On Wednesday, astronomers announced the first detection of water in the atmosphere of a planet that orbits within the habitable zone of its host star. The planet, K2-18b, is certainly not habitable by us, as it’s a mini-Neptune that may not have any solid surface and is likely to have a hydrogen/helium-rich atmosphere. But the discovery of water vapor and clouds confirms expectations that the Earth isn’t necessarily special in having water at a distance from its star where that water could be liquid.
Big planet, small star
As the planet’s designation indicates, K2-18b was discovered during the extended second mission of the Kepler space telescope. After the failure of some of the telescope’s pointing hardware, NASA figured out how to keep the optics stable by using its solar panels. This allowed Kepler to examine additional areas of the sky during what was termed the K2 mission.
K2-18b is a large planet, as follow-on observations have indicated its mass is over eight times that of Earth’s. It’s close enough to its host star that it only takes 33 days to complete an orbit. But, because the host star is much smaller and cooler than the Sun, that means K2-18b only gets slightly more light than Earth does (1,441 Watts/square meter versus 1,370 for Earth). That’s consistent with the planet having a temperature that allows liquid water to exist.
There is a big difference between “consistent with” and the actual temperature, though. A lot depends on the presence of greenhouse gases in the atmosphere. Models of planet formation indicate that K2-18b is probably large enough to have hung on to the hydrogen and helium that it started with, but the presence of other gases in its atmosphere have yet to be determined. And K2-18b is likely to resemble Neptune, with no obvious surface, while temperatures and pressures increase as you move toward the planet’s core.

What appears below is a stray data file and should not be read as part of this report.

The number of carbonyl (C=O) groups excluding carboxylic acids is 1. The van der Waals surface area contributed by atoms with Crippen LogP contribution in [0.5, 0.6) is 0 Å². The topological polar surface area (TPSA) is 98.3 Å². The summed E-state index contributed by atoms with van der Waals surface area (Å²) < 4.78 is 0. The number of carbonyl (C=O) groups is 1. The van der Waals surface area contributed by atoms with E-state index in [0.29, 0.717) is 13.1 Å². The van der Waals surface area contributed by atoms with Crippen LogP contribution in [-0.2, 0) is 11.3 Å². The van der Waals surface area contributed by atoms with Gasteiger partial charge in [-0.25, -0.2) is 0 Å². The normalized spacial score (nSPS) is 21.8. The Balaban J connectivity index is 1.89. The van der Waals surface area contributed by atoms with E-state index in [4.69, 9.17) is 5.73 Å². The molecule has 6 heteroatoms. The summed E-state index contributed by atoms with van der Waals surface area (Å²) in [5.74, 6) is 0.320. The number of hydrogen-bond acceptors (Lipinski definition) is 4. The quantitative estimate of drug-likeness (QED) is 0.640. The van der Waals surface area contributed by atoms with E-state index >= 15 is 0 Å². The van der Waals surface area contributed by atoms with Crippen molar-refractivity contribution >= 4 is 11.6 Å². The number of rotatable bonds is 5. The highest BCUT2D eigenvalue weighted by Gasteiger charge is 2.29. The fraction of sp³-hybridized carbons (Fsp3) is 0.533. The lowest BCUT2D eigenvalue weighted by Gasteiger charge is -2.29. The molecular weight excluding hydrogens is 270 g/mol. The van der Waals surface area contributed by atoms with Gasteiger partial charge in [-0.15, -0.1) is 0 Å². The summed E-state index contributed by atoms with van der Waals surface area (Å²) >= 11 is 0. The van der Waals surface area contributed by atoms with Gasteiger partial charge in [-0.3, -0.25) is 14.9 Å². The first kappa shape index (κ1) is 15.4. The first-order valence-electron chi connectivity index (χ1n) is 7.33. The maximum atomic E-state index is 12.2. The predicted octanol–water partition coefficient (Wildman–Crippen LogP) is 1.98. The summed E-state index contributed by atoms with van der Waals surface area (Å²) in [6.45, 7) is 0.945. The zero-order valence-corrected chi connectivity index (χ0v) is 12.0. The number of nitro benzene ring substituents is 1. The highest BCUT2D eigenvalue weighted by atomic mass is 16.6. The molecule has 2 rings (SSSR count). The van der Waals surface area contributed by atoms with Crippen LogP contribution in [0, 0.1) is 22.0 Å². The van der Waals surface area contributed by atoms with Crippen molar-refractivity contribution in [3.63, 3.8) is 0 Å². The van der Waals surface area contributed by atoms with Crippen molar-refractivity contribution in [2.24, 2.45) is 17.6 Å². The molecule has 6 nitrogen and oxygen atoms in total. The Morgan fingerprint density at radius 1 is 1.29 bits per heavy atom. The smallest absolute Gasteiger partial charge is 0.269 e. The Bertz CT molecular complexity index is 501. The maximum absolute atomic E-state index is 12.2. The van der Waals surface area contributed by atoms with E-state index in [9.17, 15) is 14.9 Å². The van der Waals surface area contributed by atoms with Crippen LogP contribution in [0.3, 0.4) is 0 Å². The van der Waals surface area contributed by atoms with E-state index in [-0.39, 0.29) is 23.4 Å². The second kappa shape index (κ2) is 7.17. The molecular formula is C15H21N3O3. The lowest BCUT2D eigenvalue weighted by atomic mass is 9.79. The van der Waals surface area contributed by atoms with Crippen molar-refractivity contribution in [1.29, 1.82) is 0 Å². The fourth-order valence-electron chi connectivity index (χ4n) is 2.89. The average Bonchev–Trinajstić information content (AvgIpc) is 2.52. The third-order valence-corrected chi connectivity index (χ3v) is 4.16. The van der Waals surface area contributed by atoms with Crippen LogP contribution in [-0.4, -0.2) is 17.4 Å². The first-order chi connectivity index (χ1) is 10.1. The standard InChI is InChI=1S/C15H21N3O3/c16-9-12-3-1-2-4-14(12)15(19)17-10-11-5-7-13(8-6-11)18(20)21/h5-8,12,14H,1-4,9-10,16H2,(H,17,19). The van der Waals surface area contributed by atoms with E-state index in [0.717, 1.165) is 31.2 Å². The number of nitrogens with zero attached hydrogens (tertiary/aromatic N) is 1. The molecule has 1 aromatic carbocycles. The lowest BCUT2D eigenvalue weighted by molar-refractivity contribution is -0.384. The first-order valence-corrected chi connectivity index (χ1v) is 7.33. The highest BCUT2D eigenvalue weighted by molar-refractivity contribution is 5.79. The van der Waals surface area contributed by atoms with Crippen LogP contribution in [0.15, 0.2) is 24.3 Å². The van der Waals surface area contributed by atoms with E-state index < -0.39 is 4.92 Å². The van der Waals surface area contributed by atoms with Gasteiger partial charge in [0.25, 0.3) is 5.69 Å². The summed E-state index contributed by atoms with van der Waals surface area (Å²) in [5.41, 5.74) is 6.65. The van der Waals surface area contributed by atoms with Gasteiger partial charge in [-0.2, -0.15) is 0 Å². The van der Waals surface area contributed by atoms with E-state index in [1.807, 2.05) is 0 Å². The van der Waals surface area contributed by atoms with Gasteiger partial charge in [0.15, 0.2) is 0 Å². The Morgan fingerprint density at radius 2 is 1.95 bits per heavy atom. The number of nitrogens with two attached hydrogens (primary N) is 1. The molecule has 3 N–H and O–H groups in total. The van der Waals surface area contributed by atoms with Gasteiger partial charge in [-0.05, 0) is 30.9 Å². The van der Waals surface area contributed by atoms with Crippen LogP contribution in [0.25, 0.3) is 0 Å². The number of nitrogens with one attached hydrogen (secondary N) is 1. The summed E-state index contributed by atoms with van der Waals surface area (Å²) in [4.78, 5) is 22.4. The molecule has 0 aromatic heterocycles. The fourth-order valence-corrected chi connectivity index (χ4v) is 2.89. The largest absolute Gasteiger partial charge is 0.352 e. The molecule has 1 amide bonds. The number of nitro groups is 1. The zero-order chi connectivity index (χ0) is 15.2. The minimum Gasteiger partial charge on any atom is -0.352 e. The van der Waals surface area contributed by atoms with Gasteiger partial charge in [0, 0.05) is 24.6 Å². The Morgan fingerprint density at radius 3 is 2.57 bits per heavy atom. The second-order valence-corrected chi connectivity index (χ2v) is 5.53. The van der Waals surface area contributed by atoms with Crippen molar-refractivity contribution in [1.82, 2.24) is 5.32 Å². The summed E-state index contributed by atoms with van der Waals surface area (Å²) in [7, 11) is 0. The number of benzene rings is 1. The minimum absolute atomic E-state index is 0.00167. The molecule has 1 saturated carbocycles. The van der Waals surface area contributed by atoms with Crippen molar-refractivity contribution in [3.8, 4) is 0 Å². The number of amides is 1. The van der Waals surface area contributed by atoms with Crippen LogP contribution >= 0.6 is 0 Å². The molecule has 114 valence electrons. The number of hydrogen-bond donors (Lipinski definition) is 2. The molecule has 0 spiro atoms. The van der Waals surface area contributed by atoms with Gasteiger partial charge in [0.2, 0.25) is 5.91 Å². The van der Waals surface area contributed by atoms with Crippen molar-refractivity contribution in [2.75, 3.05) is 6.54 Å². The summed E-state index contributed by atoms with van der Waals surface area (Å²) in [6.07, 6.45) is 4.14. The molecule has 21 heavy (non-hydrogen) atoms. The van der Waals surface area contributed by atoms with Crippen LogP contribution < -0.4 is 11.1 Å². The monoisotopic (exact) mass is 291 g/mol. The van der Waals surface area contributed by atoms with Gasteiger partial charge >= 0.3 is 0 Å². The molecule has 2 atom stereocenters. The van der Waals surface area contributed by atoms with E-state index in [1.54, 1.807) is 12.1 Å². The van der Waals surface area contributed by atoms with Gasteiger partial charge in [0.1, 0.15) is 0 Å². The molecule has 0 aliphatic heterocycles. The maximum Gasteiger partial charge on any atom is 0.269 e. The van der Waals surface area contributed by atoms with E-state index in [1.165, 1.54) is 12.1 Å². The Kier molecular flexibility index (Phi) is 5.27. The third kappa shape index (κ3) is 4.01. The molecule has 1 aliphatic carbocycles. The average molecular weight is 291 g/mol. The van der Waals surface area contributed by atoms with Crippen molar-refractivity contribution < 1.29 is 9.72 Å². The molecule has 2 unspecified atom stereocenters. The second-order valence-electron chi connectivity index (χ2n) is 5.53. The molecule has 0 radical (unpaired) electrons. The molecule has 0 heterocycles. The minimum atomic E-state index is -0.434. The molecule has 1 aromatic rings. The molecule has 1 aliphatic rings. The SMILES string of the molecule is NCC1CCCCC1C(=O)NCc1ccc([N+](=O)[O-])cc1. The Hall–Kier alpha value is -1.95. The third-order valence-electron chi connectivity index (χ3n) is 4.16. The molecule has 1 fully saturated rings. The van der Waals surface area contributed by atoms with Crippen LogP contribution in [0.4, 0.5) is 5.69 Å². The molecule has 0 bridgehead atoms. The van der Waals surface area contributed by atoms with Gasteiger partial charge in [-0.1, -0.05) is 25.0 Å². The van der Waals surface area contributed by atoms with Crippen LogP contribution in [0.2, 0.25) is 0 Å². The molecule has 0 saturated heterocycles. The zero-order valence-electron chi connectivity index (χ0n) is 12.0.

Still, water on the planet could be in equilibrium with water vapor in the atmosphere, allowing it to be detected. And K2-18b has several features that make it a good candidate for detection. It’s large relative to its host star, meaning that a larger fraction of the starlight will pass through the atmosphere on its way to Earth when the planet is between the star and us. And its relatively short orbit means that it’s possible to obtain multiple observations of the atmosphere in just a few years.
So, while the presence of water vapor on K2-18b would probably not tell us anything about the habitability of that planet, it would indicate that water is likely to exist within the habitable zone of other stars, making any planets there worth careful observation.
Spectra and models
Over a period of three years, researchers were able to obtain Hubble observations of eight transits where K2-18b passed between its host star and Earth. These were combined with observations from Kepler itself, as well as some additional data from the Spitzer space telescope (in part using a software package named “batman”). The star’s rotation is slightly faster than the planet’s orbit, but the researchers saw no evidence that the equivalent of sunspots were complicating the analysis of the observations.
The observations were then fed into a model that tests atmospheres with a variety of components and tries to identify combinations that can produce a spectrum similar to the one we observe. The long list of potential ingredients tested include H2O, CH4, CO, CO2, NH3, HCN, H2S, C2H2, O2, OH, PH3, Na, K, TiO, SiO, H−, VO, HDO, and FeH. The software also considered the presence of clouds, which would scatter light of various wavelengths.
The spectra produced by a model that includes water vapor is a much better match to the spectrum present in data from the star. The signal is significant at a level of 3.9 sigma. In addition, the model suggested that the water vapor would condense at an altitude that’s consistent with the indications of clouds seen in the observations. The apparent condensation and formation of clouds suggests there could be something like a water cycle happening in the atmosphere of K2-18b.
But again, it’s important to emphasize that we don’t know if this planet has anything like a surface for the condensed water to rain down on.
Habitable vs. Habitable
This is another reminder that “habitable zone” doesn’t mean “habitable.” But the results are still significant in a couple of ways. While we had seen water vapor in the atmospheres of other planets, and there was no reason to expect that it wouldn’t show up in the habitable zone, confirmation of our expectations is always a good thing (though disconfirmation can be, too.)
The other important result here is due to the fact that Neptune-like planets have turned out to be much more common than we might have expected, and we don’t have a strong sense of how their composition might vary based on distance from their host stars. As noted above, planet formation models also make predictions for the composition of their atmospheres, so a better understanding can help test how well we understand planet formation.
So, even if this doesn’t bring us any closer to understanding habitability, the new study still provides important information.
read more at https://arstechnica.com by John Timmer